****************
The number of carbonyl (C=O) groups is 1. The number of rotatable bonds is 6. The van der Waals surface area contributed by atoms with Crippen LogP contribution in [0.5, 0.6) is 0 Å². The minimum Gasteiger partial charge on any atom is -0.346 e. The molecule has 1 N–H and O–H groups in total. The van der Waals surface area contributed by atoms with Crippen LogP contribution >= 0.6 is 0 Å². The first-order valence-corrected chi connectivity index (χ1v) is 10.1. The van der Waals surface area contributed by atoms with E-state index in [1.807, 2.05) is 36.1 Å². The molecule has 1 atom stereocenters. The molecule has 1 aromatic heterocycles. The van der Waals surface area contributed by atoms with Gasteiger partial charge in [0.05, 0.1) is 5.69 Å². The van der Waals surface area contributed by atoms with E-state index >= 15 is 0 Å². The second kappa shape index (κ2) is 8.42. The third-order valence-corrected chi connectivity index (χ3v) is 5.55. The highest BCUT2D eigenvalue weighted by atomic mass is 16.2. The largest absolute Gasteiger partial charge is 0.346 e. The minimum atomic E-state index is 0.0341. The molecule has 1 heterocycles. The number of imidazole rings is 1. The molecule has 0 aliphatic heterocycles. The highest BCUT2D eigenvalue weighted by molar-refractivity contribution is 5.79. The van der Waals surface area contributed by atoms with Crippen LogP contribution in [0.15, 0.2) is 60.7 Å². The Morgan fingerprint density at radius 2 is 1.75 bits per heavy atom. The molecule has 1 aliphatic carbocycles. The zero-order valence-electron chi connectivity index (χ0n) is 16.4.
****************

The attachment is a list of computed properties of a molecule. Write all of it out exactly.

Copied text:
The number of carbonyl (C=O) groups is 1. The number of rotatable bonds is 6. The van der Waals surface area contributed by atoms with Crippen LogP contribution in [0.5, 0.6) is 0 Å². The minimum Gasteiger partial charge on any atom is -0.346 e. The molecule has 1 N–H and O–H groups in total. The van der Waals surface area contributed by atoms with Crippen LogP contribution >= 0.6 is 0 Å². The first-order valence-corrected chi connectivity index (χ1v) is 10.1. The van der Waals surface area contributed by atoms with E-state index in [1.807, 2.05) is 36.1 Å². The molecule has 1 atom stereocenters. The molecule has 1 aromatic heterocycles. The van der Waals surface area contributed by atoms with Gasteiger partial charge in [0.05, 0.1) is 5.69 Å². The van der Waals surface area contributed by atoms with E-state index >= 15 is 0 Å². The second kappa shape index (κ2) is 8.42. The third-order valence-corrected chi connectivity index (χ3v) is 5.55. The highest BCUT2D eigenvalue weighted by atomic mass is 16.2. The largest absolute Gasteiger partial charge is 0.346 e. The minimum atomic E-state index is 0.0341. The molecule has 1 heterocycles. The number of imidazole rings is 1. The molecule has 0 aliphatic heterocycles. The highest BCUT2D eigenvalue weighted by molar-refractivity contribution is 5.79. The van der Waals surface area contributed by atoms with Crippen LogP contribution in [0.15, 0.2) is 60.7 Å². The Morgan fingerprint density at radius 2 is 1.75 bits per heavy atom. The molecule has 1 aliphatic carbocycles. The zero-order valence-electron chi connectivity index (χ0n) is 16.4.